Juliet Cooks’ collection, Poisonous Beautyskull Lollipop, has been published by Grey Book Press as of 2013 and it is a riveting, stark collection that becomes “curiouser and curiouser” as I envision Alice in Wonderland saying if she read it, too. It is a journey that opens your skull and allows your own mind to dance and tangle with her poems. The cover is also very eye-catching. I love Juliet Cook’s work, I wish I were as able to write as freely as she does when the menagerie in the mind is bled onto paper and I am happy to share some of her poems below:
cutting girls out of catalogs, holding child-sized scissor blades deep
scissoring images of women, categorizing them into portals
making flashcards out of some of them, gluing them onto squares
a hole series comprised of busty ladies, in the back
subject subconscious mind to skimpy assets
make fun of little girls’ matchbox cars and transformers
rap their knuckles, retail their brain into bikini zone palettes
slash me into desirable womanly creature over under
conjure up my broken doll legs, sink me inside my odd doll factory
mounted on a strange vase, I am a poisonous beautyskull lollipop.
This poem lets my mind flow freely with the images, and as you can see, the title of the collection is borne of this poem. What I like about it is the idea of cutting out images of women as so many of us remember or are still making collages throughout our lives and the images of women available are often of “busty ladies” and “skimpy assets.” The line “make fun of little girls’ matchbox cars and transformers” just solidifies the idea that women are supposed to fit the role of being beautiful and to do certain things society continues to prescribe females. The idea of “making flashcards” makes it sound as if our poet is studying to be more “feminine” while keeping in check the “masculine” parts of herself. It is something all women struggle with, and men, too, for that matter. Boys who are discouraged from playing with dolls with their sisters, for instance. Gender roles and how we fit in among them, how the poet feels as though she is “mounted on a strange vase, I am a poisonous beautyskull lollipop.” Poisonous because she cannot live up to the strict feminine guidelines I wonder?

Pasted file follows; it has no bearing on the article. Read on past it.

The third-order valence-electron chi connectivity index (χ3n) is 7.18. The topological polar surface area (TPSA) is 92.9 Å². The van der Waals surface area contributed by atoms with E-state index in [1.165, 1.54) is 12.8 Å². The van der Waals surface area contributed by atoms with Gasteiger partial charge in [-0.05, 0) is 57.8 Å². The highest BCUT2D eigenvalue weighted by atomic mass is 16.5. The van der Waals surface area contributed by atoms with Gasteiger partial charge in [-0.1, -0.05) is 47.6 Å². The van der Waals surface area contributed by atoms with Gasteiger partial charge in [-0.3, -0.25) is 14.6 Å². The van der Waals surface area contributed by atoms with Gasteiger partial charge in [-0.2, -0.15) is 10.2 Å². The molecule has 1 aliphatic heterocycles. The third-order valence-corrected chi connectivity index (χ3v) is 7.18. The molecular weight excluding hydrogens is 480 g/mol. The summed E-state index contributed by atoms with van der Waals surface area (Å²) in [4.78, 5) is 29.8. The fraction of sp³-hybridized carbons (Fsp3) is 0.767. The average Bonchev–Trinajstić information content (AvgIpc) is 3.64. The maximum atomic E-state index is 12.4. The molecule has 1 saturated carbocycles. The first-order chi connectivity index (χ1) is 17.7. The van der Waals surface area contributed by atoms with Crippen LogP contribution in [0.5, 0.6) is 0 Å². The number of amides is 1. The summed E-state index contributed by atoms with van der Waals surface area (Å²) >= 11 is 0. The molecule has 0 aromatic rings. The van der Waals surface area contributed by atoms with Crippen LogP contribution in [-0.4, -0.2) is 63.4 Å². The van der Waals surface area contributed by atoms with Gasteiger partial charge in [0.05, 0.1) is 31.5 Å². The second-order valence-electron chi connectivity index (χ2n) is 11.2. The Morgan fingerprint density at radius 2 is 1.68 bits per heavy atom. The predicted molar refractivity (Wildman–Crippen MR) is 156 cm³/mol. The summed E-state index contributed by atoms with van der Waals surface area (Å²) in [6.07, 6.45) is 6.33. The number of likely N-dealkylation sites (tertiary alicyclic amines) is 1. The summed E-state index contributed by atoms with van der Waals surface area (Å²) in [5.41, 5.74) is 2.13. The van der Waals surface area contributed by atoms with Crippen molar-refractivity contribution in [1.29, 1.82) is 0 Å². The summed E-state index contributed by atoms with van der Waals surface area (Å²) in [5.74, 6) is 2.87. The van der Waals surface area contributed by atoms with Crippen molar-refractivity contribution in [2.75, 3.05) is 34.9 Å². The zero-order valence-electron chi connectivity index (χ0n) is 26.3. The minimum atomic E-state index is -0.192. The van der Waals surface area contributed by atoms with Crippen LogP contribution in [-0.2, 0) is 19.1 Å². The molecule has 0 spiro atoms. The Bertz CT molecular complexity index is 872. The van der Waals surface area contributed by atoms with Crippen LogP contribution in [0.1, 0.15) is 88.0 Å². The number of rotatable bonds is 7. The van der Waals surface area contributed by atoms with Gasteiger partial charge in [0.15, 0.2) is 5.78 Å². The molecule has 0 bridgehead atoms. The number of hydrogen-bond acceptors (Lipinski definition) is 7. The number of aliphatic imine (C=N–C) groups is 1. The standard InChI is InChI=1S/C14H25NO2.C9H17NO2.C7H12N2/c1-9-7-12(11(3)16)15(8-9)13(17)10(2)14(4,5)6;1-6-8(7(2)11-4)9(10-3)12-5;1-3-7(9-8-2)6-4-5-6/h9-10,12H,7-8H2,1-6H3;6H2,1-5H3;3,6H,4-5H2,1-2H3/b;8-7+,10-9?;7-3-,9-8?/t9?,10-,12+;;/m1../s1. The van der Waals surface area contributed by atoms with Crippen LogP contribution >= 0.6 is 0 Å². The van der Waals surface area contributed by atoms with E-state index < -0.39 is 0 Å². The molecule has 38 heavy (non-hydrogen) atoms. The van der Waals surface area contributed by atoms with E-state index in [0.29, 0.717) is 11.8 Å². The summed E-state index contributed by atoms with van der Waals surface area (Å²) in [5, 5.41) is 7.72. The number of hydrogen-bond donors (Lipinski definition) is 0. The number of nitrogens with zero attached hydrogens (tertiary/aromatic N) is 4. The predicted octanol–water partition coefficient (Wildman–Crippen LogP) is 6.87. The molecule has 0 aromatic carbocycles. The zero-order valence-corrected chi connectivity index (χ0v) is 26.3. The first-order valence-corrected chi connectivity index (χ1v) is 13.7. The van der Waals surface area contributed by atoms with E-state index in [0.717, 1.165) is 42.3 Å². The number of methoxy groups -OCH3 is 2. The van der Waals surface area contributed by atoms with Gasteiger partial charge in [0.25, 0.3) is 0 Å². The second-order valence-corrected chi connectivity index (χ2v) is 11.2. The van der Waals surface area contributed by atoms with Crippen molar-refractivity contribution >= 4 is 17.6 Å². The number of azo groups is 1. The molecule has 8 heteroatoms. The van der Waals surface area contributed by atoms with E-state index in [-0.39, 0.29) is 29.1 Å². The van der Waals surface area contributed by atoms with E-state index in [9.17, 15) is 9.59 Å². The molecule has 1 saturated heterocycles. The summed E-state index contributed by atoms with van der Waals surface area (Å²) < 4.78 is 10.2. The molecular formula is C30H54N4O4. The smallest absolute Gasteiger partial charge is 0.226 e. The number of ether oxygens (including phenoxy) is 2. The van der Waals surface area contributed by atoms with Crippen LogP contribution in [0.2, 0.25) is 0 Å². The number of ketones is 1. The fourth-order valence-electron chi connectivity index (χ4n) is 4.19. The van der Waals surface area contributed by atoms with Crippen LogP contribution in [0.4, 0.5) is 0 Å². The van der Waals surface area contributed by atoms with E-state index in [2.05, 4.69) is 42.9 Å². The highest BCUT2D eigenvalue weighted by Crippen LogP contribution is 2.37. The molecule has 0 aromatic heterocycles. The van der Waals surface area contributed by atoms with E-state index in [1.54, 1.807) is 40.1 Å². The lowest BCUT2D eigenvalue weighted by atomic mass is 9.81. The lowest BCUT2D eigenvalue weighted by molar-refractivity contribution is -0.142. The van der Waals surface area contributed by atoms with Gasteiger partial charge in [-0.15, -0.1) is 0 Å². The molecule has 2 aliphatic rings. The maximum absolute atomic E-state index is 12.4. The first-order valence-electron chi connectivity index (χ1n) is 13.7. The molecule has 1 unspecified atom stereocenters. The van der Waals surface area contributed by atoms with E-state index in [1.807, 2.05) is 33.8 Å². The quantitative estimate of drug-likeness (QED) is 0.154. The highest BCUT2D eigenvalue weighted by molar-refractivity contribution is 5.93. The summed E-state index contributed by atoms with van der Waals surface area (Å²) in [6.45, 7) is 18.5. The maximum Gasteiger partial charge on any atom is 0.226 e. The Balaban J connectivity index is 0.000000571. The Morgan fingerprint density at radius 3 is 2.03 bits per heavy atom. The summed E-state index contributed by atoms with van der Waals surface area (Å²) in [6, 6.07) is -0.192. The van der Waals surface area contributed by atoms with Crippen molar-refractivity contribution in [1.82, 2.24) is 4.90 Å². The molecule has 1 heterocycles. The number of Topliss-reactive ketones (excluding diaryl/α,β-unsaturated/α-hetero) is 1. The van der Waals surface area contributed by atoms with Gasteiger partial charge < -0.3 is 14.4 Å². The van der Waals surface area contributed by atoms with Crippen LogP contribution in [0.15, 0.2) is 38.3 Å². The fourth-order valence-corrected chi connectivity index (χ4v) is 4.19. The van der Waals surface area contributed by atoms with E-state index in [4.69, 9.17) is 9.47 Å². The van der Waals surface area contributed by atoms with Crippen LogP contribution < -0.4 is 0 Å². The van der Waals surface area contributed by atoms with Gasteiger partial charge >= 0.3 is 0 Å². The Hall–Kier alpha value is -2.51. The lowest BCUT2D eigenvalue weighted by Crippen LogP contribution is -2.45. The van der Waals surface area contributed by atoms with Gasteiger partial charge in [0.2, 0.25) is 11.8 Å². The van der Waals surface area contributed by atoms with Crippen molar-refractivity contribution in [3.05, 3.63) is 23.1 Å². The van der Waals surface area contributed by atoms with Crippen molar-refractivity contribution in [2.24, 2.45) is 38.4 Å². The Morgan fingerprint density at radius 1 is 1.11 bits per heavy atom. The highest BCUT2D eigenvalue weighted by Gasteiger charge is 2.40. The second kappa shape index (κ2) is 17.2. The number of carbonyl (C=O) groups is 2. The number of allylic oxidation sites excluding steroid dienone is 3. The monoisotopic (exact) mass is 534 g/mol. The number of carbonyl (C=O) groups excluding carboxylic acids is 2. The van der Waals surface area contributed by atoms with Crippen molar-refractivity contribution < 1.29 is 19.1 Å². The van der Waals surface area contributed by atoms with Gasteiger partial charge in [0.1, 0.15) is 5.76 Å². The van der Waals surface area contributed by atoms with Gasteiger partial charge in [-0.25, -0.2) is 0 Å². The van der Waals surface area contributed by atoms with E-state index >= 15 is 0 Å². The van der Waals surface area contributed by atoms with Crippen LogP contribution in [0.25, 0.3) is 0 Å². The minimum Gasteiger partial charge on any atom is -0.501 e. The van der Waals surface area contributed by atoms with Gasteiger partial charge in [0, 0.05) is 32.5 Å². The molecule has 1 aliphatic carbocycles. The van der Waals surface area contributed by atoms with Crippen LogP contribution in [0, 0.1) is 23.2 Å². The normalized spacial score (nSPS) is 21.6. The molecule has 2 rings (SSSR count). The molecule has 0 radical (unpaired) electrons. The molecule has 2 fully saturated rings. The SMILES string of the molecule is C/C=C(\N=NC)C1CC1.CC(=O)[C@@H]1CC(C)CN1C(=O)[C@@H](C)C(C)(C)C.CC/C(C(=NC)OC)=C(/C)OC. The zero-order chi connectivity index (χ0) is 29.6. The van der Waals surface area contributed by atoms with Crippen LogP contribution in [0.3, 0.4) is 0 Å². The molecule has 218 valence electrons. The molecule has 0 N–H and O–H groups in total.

The Ugly Duckling
One half doll swath, the other half unruly. This is my dirty-feathered fate. Birthed of the black swan lace, a high-pitched soprano solo of my past, but my present is loose gravel, is groveling. No longer can I make my diaphragm work that way—that heave that smoothes into sweet syllabics. My new rhythm spurts and gags.
Throughout her poems Juliet Cook speaks of birds, bloody, dirty, struggling. In this poem, I imagine the poet is trying to feel beautiful again, trying to find her “rhythm” from before a tragedy that she has overcome. Her present is “loose gravel” and I picture a delicate creature trying to gain footing and that the poet uses this image to describe a place in her own life. I think it is a wonderful poem about trying to get back to “normal.”
I planted my oranges with teeth.
I offered my crush a piece of spiked fruit.
Next thing I knew, he was missing an arm.
Could this be transcendence in a new-fangled way,
or were we just consuming each other? How do we
move past our mutilation into our desired sweet bite?
Forbidden to talk about hunger, we suffer
involuntary movements of the tongue—
weevils, vowels, forking out.
My tongue flicking, my limbs twitching
like orange-splotched salamander tails.
I wanted to chew and swallow, but I spewed it—
a bloody spume of glitter dripping down.
This poem makes me think of the poet trying to communicate with someone she loves and what comes out of her self-expression is something quite different. Hence the tongue bearing “weevils, vowels, forking out” and “bloody spume of glitter dripping down.” The imagery is vivid, I can picture a woman trying to speak and what comes out is colored glitter, and her body gestures strange—like “salamander tails.” How often have we tried desperately to express ourselves only for everything to come out all wrong? That’s the impression I get from the poem. For better or worse, the poet is not able to express what she wants to in a way that can be understood.
If you enjoyed this sample, you may purchase a copy of Poisonous Beautyskull Lollipop by Juliet Cook for $5.00 at:
Thanks always for reading, please click in tomorrow for more Poems Found by Poet Hound…